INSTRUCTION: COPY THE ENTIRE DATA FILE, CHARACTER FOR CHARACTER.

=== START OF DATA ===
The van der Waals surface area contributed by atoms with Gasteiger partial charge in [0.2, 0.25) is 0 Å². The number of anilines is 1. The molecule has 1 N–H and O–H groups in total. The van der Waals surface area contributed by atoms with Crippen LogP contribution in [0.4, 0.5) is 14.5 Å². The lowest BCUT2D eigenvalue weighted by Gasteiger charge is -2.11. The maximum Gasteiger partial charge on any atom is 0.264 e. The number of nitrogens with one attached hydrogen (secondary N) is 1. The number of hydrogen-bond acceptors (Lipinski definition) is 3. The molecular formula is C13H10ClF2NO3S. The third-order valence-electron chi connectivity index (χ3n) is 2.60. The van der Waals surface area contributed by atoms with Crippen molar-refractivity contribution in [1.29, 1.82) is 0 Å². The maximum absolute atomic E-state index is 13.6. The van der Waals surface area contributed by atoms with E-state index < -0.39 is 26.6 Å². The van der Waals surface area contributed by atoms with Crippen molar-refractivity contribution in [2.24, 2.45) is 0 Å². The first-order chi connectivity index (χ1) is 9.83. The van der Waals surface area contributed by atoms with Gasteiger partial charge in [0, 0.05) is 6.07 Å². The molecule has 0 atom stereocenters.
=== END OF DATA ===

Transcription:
The van der Waals surface area contributed by atoms with Gasteiger partial charge in [0.2, 0.25) is 0 Å². The number of anilines is 1. The molecule has 1 N–H and O–H groups in total. The van der Waals surface area contributed by atoms with Crippen LogP contribution in [0.4, 0.5) is 14.5 Å². The lowest BCUT2D eigenvalue weighted by Gasteiger charge is -2.11. The maximum Gasteiger partial charge on any atom is 0.264 e. The number of nitrogens with one attached hydrogen (secondary N) is 1. The number of hydrogen-bond acceptors (Lipinski definition) is 3. The molecular formula is C13H10ClF2NO3S. The third-order valence-electron chi connectivity index (χ3n) is 2.60. The van der Waals surface area contributed by atoms with Crippen molar-refractivity contribution in [1.29, 1.82) is 0 Å². The maximum absolute atomic E-state index is 13.6. The van der Waals surface area contributed by atoms with E-state index < -0.39 is 26.6 Å². The van der Waals surface area contributed by atoms with Crippen molar-refractivity contribution in [2.24, 2.45) is 0 Å². The first-order chi connectivity index (χ1) is 9.83. The van der Waals surface area contributed by atoms with Gasteiger partial charge in [0, 0.05) is 6.07 Å². The molecule has 0 atom stereocenters.